One of the most difficult exercises was to pair up with a person sitting next to you in the audience — a complete stranger — and describe your sexual fantasies. Yes, your uncensored sexual fantasies.

One of the most amusing exercises involved writing down a long-held life dream you’ve maintained — perhaps to achieve a certain kind of change in the world, finally marry a soulmate, accomplish a professional goal — and then throw the piece of paper containing the dream in an oversized trash can that had been rolled on-stage. Relinquish your dreams!

Other nuggets I wrote down in my notebook:

  • “I’m a little broken” should be the first words on a first date with someone. “Hello, my name is… And I’m suffering because…”
  • Let’s all strive for “sane insanity.”
  • There’s no such thing as overthinking; only thinking badly.
  • Kierkegaard quote, which could be the modern Stoic manifesto: “If you marry, you will regret it; if you do not marry, you will also regret it; if you marry or if you do not marry, you will regret both; whether you marry or you do not marry, you will regret both. Laugh at the world’s follies, you will regret it; weep over them, you will also regret it; if you laugh at the world’s follies or if you weep over them, you will regret both; whether you laugh at the world’s follies or you weep over them, you will regret both. Believe a girl, you will regret it; if you do not believe her, you will also regret it; if you believe a girl or you do not believe her, you will regret both; whether you believe a girl or you do not believe her, you will regret both. If you hang yourself, you will regret it; if you do not hang yourself, you will regret it; if you hang yourself or you do not hang yourself, you will regret both; whether you hang yourself or you do not hang yourself, you will regret both. This, gentlemen, is the sum of all practical wisdom.”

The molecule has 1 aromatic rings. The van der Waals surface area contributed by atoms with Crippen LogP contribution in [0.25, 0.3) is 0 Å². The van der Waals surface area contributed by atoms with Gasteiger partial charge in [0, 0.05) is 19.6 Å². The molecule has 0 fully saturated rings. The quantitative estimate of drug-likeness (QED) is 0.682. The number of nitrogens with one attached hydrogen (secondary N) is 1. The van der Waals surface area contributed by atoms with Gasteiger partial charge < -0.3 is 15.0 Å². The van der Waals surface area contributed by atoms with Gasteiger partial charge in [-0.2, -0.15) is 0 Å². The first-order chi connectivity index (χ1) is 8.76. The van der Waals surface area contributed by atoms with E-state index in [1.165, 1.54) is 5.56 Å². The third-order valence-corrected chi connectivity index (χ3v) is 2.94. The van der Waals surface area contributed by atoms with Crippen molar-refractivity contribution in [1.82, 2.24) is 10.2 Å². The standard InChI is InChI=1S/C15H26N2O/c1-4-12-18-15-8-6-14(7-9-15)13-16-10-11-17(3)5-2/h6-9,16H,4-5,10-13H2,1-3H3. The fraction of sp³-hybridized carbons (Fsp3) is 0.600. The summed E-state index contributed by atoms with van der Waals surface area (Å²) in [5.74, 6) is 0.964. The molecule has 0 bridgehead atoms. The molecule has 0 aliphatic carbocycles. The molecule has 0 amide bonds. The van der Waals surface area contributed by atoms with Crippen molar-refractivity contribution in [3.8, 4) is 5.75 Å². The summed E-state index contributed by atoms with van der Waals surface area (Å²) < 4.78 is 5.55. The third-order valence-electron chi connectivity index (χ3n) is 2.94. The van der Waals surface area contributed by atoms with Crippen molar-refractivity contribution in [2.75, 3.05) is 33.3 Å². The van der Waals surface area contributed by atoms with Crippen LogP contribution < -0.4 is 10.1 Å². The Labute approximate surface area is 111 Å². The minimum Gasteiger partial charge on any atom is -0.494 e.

• Manic cheeriness is an ill of modern society.
  • Many people’s #1 problem is they are too hard on themselves.
  • Think through the worst case scenarios
  • When lusting after someone new from afar, stare into their eyes, and think about all the ways s/he could annoy you over time.
  • Good sex involves decadance, roughness, immediacy, vulgarity. Good relationships involve respect, responsibility, patience.